No molly-coddling! Vote for that!!

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  • 7. At 6:12pm on 24 Apr 2010, Eleanor Jonesw wrote:

    We were all children, who were educated (those pre New Labour were able to attend university without having to pay tuition fees and take out student loans)at the taxpayers' expense. And most of us will be pensioners one day.
    Surely it is a good idea for any government to look after those who are too young, too old or unable to work. The rest can look after themselves and should be grateful that they do not need any help today- who knows about tomorrow

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  • 8. At 6:36pm on 24 Apr 2010, elcej wrote:

    "The wrong type of people are having children"!! "People on welfare are being paid to have children" says Mark Littlewood (I paraphrase)

    So what does he suggest. People need prior approval from the state before they are permitted to get pregnant? Take away newborn babies from people who don't have approval? Not pay welfare to non-approved families and let them live in poverty?

    Childless people don't realise just how damn hard it is having children. When they are young (as mine are) they suck the energy out of you. As they get older they suck less energy out of you and start sucking money out of you.

    I was single and childless until I was 39. Life was easy and I had plenty of disposable income. However, I never regretted paying taxes society to raise children.

    Surely it is better for babies and young children to have a non-working parent. It makes sense to me for couples (married or not) with pre-school children to be able to transfer unused tax allowance of the non-working parent to that of the working parent (with caps/limits where necessary).
    Surely it is better for the children if their parents can work flexible hours so they are available to their children when they finish school.
    Surely it is better for a parent to look after a sick child.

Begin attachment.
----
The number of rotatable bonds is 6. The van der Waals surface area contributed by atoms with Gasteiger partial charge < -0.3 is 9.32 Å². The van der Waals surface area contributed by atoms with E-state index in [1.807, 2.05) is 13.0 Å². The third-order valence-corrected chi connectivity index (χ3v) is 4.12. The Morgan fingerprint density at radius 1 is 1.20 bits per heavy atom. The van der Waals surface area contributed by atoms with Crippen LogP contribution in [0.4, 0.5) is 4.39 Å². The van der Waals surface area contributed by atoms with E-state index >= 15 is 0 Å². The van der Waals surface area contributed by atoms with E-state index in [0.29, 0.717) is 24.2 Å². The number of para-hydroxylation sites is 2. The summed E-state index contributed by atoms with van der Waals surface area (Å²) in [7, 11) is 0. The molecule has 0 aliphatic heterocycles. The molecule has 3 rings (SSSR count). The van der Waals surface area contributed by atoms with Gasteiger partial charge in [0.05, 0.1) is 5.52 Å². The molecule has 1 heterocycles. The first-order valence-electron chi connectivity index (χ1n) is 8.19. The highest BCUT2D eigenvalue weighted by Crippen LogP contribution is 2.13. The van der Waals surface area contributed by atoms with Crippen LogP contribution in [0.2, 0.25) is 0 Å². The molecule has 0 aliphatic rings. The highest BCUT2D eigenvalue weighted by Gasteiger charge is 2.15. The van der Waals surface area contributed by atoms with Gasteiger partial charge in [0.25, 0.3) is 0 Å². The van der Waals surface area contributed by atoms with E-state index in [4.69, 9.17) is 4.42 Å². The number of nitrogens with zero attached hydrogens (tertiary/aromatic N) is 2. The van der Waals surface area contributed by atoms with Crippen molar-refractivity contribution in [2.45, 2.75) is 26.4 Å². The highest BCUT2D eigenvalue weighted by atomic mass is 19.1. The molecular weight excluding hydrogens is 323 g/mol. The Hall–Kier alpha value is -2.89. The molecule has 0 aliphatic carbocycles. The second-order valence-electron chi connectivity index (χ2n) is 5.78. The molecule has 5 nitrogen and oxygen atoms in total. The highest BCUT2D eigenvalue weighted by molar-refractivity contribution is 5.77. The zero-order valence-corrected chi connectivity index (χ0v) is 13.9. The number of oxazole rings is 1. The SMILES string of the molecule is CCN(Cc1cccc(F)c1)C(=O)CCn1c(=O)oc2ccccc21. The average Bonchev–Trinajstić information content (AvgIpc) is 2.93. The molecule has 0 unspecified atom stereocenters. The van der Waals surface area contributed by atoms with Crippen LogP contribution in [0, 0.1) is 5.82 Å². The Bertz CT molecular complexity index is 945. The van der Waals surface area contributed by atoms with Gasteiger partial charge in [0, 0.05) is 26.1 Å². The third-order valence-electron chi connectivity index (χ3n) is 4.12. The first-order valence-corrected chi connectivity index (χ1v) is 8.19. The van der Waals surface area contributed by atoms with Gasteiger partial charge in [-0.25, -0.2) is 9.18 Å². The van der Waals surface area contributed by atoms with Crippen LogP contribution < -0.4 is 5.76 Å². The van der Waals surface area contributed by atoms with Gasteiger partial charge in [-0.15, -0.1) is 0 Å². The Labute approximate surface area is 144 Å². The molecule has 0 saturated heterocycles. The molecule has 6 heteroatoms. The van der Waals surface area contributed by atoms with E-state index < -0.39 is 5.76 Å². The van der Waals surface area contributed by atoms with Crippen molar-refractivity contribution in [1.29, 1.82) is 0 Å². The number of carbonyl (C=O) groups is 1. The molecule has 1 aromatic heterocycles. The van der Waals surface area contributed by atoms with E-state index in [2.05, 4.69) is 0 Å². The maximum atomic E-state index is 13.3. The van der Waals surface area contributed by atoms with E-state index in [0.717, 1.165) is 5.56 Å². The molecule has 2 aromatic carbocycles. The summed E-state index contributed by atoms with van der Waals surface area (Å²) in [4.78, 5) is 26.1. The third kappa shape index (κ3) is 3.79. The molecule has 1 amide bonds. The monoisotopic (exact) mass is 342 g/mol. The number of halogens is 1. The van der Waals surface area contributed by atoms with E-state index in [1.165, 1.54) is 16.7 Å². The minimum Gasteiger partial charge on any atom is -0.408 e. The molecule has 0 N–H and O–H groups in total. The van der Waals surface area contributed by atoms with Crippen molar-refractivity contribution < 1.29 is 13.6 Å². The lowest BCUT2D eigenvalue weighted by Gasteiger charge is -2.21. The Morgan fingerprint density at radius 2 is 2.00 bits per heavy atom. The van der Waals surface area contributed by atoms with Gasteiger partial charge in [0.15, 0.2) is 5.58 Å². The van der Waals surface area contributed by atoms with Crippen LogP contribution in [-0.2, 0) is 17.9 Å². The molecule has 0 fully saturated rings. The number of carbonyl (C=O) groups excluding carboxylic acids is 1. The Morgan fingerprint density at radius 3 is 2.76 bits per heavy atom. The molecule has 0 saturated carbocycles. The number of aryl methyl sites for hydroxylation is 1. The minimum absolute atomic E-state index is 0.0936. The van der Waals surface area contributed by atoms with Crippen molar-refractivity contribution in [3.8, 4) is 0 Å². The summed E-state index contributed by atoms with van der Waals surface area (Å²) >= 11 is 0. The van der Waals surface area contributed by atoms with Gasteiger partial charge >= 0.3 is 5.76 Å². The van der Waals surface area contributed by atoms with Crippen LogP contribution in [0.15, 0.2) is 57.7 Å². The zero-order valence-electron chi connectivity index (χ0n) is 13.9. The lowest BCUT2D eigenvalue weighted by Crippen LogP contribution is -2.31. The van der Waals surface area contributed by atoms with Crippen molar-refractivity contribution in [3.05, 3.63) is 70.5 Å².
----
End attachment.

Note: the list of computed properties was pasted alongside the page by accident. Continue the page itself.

Surely society as a whole has the responsibility for the wellbeing of the next generation.

    All of the "preferential treatment for families" is not focussed on the parents; it is focussed on the children. The children that will eventually get jobs in various fields that make up a whole society. These ‘single, childless people’ don’t just need doctors to look after them when they are old. They need everyone from dustbin men, police officers, nurses, gardeners, builders,…. and even journalists and MPs.

    Don't get me wrong. I fully respect the life choices they have made and indeed I am envious of their choice at times!
    However, I say again, society as a whole has the responsibility for the wellbeing of the next generation.

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  • 9. At 9:59pm on 24 Apr 2010, Redheylin wrote:

    So I sez to im, I sez; "It's no use going on about how I should renovate an entire flamin' mountain-range when all I really need is some help dredgin' me boating-lake."

    And you know what he has the nerve to turn around and say to me?

    "Look after the Pennines and the ponds will look after themselves".

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  • 10. At 10:14pm on 24 Apr 2010, Redheylin wrote:

    Put me in mind of when I was living in Zulu territory. Copper comes into the kraal and goes to me, "excuse me sir but I have reason to believe you are keeping a Zulu ceremonial seat in your hut".

    I went like "yes I have, it's mine, what's wrong with that like?"

    And the copper says "it's illegal, sir - people who live in grass houses shouldn't stow thrones".

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  • 11. At 10:19pm on 24 Apr 2010, Redheylin wrote:

    Met these two Chinese boy-scouts the other night - out in a field, middle of nowhere. So I go, alright lads, what's up then?

    One of them says; "we're out looking for our mate's house cos he's having a party - we thought we saw a burglar just now so we thought we'd try to catch him".

    The other chips in, "yeah, we're righting a wrong on the quest of a rave".

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  • 12. At 02:00am on 25 Apr 2010, Redheylin wrote:

    "This was the ultimate point of the backlash against Sixties liberalism."

    He's not wrong.

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  • 13. At 5:16pm on 25 Apr 2010, DiY wrote:

    redheylin, v good pal!

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  • 14. At 04:02am on 26 Apr 2010, Redheylin wrote:

    Look at the exposed connectors on that school loudspeaker. I'm going to sue. BTW thanks for raising this, PM and C S-M.